The gray wolf is also known as the timber wolf and western wolf. It is native to the wilderness and remote areas of Eurasia and North America. It is the largest member of the wolf family, with males averaging 95 – 99 pounds and females 79 – 85 pounds. It is distinguished from other members of the species by its larger size and less pointed features, particularly on the ears and muzzle. Its winter fur is long and bushy, and predominantly a mottled gray in color, although nearly pure white, red or brown to black also occur.
It is a social animal, traveling in nuclear families consisting of a mated pair, accompanied by the pair’s adult offspring. The gray wolf is typically a top predator throughout its range, with only humans and tigers posing a serious threat to it. It feeds primarily on larger game, such as deer, wild boar, sheep and goats, though it also eats smaller animals, livestock, carrion, and garbage.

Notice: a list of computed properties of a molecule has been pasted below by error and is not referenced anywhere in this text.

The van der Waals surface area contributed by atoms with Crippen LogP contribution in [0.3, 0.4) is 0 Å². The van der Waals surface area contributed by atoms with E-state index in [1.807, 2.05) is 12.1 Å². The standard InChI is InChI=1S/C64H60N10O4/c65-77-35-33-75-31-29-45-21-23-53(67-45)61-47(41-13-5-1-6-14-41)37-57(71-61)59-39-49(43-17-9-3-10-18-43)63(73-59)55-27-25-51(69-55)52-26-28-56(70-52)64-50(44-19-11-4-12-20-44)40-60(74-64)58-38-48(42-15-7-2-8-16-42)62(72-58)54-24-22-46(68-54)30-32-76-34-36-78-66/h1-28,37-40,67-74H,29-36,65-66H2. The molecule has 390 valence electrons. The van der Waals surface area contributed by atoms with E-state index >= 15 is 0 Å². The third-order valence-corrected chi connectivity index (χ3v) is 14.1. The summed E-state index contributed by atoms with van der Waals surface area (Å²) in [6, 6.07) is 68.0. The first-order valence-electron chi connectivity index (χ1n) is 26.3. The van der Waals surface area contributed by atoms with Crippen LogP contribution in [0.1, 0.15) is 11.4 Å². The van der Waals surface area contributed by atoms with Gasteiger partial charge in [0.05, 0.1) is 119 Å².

The gray wolf is one of the world’s best-known animals, with probably more books written about it than any other wildlife species. It has a long history of association with humans, having been despised and hunted in most pastoral communities because of its attacks on livestock, while conversely being respected in some agrarian and hunter-gatherer societies. Although the fear of wolves is pervasive in many human societies, the majority of recorded attacks on people have been attributed to animals suffering from rabies. Over the years, wolves have developed a fear of humans from hunters and shepherds.